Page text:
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Osteogenesis Markers Proteins

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Osteogenesis Markers Proteins

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Osteogenesis Markers Proteins Background

The main sources of osteoblasts are bone, periosteum, bone marrow and extra bone tissue. And human embryo skull or newborn animal skull is a common source of osteoblasts.

Osteoblasts.Figure 1. Osteoblasts.

Osteoblast regulatory factor

The differentiation process of osteoblasts is affected and regulated by genetic factors, hormone levels and cell regulatory factors. The regulation of osteoblast proliferation is mainly through the regulation of the cell cycle, that is, the regulation of cell replication of DNA and cell division under the action of mitogen

The vitamin D receptor (VDR), also known as the calcitriol receptor and also known as NR1I1 (nuclear receptor subfamily 1, group I, member 1), could be a member of the nuclear receptor family of transcription factors. Calcitriol, the active type of vitamin D, binds to VDR, which forms a heterodimer with the retinoid-X receptor. It then binds to a hormone response element on the DNA, leading to expression or transrepression of a particular gene product. The VDR not only regulates transcriptional responses but also involved in microRNA-directed post transcriptional mechanisms. In humans, the vitamin D receptor is encoded by the VDR gene. 

Structure of vitamin D receptor (VDR), protein was shown as ribbon. Figure 2. Structure of vitamin D receptor (VDR), protein was shown as ribbon.

TGF-β

TGF-β is an important local factor of bone metabolism, which can stimulate the proliferation and differentiation of a variety of bone tissue cells. TGF-β is an inactive macromolecular complex in the early stage of synthesis, and there is a large amount of inactive TGF-β in the bone matrix., when the pH is reduced or plasmin and cathepsin are activated, inactive TGF-β can be activated to regulate the formation of new bone in the bone resorption zone. TGF-β stimulates DNA synthesis and cell proliferation in non-transformed osteoblasts.

Structure of TGF-β. Figure 3. Structure of TGF-β.

Osteogenesis Markers Proteins

  1. Osteocalcin

    Osteocalcin is a non-collagen hormone found in bones and dentin. Since osteocalcin has a gla domain, its synthesis depends on vitamin K. Osteocalcin acts as a hormone in the body in its uncarboxylated form, sending signals in the pancreas, fat, muscle, testes and brain. In the pancreas, osteocalcin acts on beta cells, causing beta cells in the pancreas to release more insulin. In adipocytes, osteocalcin triggers the release of adiponectin, which increases insulin sensitivity. In muscle, osteocalcin acts on muscle cells to promote energy use and utilization, and in this way enhances exercise capacity. In the brain, osteocalcin plays an important role in development and function.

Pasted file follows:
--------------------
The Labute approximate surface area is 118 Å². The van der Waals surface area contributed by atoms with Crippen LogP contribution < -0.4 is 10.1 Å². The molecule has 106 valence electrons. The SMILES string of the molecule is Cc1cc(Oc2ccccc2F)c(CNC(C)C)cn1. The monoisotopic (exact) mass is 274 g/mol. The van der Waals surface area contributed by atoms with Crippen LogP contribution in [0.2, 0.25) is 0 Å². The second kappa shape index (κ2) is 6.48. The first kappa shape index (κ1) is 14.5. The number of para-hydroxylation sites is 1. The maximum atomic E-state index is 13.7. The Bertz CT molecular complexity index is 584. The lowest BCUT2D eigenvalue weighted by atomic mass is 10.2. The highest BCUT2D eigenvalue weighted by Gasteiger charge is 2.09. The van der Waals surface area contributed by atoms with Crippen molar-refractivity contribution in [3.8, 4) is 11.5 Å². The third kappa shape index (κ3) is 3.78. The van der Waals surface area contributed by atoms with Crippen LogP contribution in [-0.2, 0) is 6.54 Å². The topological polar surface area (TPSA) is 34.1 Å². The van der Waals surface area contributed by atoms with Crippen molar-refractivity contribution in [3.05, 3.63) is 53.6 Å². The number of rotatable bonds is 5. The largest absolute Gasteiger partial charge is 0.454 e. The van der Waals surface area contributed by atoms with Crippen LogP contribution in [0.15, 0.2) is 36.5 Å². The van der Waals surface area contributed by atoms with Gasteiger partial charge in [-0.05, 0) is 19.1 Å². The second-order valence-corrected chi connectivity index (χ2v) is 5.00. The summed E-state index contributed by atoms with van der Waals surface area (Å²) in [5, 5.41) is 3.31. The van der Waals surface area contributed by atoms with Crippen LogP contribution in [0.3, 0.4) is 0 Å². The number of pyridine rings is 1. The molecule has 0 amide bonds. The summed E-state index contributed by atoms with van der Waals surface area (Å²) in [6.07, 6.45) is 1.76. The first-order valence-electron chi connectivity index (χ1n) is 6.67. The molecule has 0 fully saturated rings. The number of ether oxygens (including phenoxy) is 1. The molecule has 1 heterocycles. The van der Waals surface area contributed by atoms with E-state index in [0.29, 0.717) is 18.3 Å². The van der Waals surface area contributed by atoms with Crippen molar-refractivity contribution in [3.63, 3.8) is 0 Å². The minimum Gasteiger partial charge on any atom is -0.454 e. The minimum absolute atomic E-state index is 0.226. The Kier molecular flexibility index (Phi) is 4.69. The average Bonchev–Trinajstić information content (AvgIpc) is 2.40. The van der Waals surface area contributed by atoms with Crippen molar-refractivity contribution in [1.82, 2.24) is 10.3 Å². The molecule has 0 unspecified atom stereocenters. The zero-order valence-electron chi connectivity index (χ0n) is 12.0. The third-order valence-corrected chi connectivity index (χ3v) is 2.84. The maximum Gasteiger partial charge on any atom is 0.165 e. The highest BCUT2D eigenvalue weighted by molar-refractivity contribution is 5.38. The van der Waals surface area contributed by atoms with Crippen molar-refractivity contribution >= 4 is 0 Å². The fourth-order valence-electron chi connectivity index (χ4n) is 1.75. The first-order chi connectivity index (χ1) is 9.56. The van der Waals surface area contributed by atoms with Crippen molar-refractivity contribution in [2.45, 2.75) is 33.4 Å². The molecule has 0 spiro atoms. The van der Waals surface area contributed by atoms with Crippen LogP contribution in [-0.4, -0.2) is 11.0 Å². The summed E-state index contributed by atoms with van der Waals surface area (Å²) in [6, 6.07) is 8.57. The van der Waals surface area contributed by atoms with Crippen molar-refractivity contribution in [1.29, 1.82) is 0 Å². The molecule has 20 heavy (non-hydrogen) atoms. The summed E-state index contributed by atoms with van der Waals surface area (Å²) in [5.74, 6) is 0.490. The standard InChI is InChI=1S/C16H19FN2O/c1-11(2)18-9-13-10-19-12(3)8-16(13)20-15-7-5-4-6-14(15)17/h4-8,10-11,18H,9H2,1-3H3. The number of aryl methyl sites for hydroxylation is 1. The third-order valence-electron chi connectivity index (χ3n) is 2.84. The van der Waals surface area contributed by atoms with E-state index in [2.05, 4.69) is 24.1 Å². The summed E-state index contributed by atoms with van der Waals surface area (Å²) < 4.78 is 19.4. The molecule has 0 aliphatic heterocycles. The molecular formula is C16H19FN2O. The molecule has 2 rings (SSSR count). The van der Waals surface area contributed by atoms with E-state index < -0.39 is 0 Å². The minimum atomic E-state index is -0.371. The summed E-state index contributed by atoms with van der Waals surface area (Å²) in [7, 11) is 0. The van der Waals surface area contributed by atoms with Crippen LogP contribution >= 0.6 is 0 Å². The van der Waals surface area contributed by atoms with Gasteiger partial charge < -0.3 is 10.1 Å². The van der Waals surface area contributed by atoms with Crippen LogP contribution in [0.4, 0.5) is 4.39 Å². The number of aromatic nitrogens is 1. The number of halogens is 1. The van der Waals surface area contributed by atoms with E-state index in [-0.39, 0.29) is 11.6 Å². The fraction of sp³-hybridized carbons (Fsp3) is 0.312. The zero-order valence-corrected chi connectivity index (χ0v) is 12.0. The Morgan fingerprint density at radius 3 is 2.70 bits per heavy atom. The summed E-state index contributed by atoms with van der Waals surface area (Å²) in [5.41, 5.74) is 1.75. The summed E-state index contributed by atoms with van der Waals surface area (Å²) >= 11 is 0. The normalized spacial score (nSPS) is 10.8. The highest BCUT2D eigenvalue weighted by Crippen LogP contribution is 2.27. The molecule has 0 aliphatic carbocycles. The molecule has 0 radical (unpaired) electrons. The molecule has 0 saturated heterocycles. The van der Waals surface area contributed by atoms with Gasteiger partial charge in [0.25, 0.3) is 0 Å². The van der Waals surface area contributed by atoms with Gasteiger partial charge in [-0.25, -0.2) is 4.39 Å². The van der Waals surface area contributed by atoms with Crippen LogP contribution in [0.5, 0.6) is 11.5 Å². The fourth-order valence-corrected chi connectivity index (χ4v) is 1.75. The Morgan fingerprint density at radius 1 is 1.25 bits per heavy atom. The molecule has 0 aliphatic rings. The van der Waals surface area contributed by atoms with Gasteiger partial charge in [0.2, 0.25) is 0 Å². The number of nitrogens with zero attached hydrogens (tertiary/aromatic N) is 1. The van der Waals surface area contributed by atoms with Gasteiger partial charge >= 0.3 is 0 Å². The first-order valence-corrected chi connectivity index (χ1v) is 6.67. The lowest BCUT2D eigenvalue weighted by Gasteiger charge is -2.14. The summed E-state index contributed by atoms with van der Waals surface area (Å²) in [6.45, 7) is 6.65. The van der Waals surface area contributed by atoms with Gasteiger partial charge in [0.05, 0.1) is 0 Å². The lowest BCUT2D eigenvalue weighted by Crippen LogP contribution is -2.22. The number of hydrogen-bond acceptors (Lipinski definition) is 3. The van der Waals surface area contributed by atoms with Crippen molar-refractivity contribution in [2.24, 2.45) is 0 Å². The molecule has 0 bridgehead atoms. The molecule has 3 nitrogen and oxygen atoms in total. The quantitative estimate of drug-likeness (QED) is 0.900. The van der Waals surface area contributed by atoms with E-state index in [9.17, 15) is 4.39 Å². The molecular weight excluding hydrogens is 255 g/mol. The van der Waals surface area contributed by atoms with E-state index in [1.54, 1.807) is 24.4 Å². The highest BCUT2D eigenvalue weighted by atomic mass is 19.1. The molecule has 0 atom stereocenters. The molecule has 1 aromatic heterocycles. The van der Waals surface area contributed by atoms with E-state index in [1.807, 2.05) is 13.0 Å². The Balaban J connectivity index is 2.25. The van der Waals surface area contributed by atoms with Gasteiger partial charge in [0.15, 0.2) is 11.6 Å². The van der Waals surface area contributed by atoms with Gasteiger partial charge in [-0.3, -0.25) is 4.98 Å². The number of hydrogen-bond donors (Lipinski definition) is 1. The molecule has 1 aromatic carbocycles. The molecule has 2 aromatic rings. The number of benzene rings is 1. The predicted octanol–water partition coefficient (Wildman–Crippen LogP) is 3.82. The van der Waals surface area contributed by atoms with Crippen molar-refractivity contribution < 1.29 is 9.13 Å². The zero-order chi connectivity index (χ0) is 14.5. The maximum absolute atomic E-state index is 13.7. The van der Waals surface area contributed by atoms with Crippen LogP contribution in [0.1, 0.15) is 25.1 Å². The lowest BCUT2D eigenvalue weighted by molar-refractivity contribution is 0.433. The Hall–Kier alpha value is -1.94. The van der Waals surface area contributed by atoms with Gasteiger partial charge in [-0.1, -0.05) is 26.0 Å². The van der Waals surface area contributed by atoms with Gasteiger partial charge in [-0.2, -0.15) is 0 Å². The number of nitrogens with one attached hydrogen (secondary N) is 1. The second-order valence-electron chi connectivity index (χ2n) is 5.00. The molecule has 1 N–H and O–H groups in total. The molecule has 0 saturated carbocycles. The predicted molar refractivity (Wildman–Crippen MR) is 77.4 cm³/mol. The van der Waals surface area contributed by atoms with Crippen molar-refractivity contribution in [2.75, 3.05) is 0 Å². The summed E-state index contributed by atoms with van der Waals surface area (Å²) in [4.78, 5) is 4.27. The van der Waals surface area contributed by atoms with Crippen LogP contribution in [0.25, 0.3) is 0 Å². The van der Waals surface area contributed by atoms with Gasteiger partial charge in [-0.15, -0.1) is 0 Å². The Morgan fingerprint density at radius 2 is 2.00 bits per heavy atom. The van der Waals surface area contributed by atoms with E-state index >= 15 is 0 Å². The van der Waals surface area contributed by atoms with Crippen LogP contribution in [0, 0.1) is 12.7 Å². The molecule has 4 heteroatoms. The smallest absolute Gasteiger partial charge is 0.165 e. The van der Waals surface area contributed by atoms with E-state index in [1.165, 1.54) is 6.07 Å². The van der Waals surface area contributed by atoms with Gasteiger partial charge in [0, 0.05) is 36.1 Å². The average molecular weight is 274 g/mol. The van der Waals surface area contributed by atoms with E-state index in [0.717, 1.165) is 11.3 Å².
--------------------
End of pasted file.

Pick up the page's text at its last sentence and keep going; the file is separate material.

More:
Crystal structure of porcine osteocalcin. Figure 4. Crystal structure of porcine osteocalcin.
  2. Dentin matrix acid phosphoprotein 1 (DMP-1)

    Dentin matrix acid phosphoprotein 1 is a protein encoded by the DMP1 gene in humans. DeThis protein is essential for the correct mineralization of bones and dentin and is found in various cells in bone and tooth tissue. The protein contains a large number of acidic domains, multiple phosphorylation sites, functional arg-gly-asp cell attachment sequences, and a DNA-binding domain. In undifferentiated osteoblasts, it is mainly a nuclear protein that regulates osteoblast-specific gene expression. During osteoblast maturation, proteins are phosphorylated and exported to the extracellular matrix where they coordinate the formation of mineralized matrix. Mutations in this gene are known to cause autosomal recessive hypophosphatemia, which is manifested as disease and osteomalacia. The genetic structure is conserved in mammals. Two transcript variants encoding different isoforms have been described for this gene.

  3. Calcitonin

    Calcitonin is a 32 amino acid peptide hormone secreted by parathyroid glandular follicular cells (also known as C cells) in the pharyngeal throat of many people. It reduces blood calcium (Ca2+), as opposed to the effect of parathyroid hormone (PTH). Calcitonin has been found in fish, reptiles, birds and mammals. It is not as important in humans as it is in other animals, because its function is usually not important in the regulation of normal calcium homeostasis. It belongs to the calcitonin-like protein family.

Structure of calcitonin. Figure 5. Structure of calcitonin.

Reference:

  1. Mohan S.; et al. Bone growth factors. Clin. Orthop. Relat. Res. 1991, (263): 30–48.

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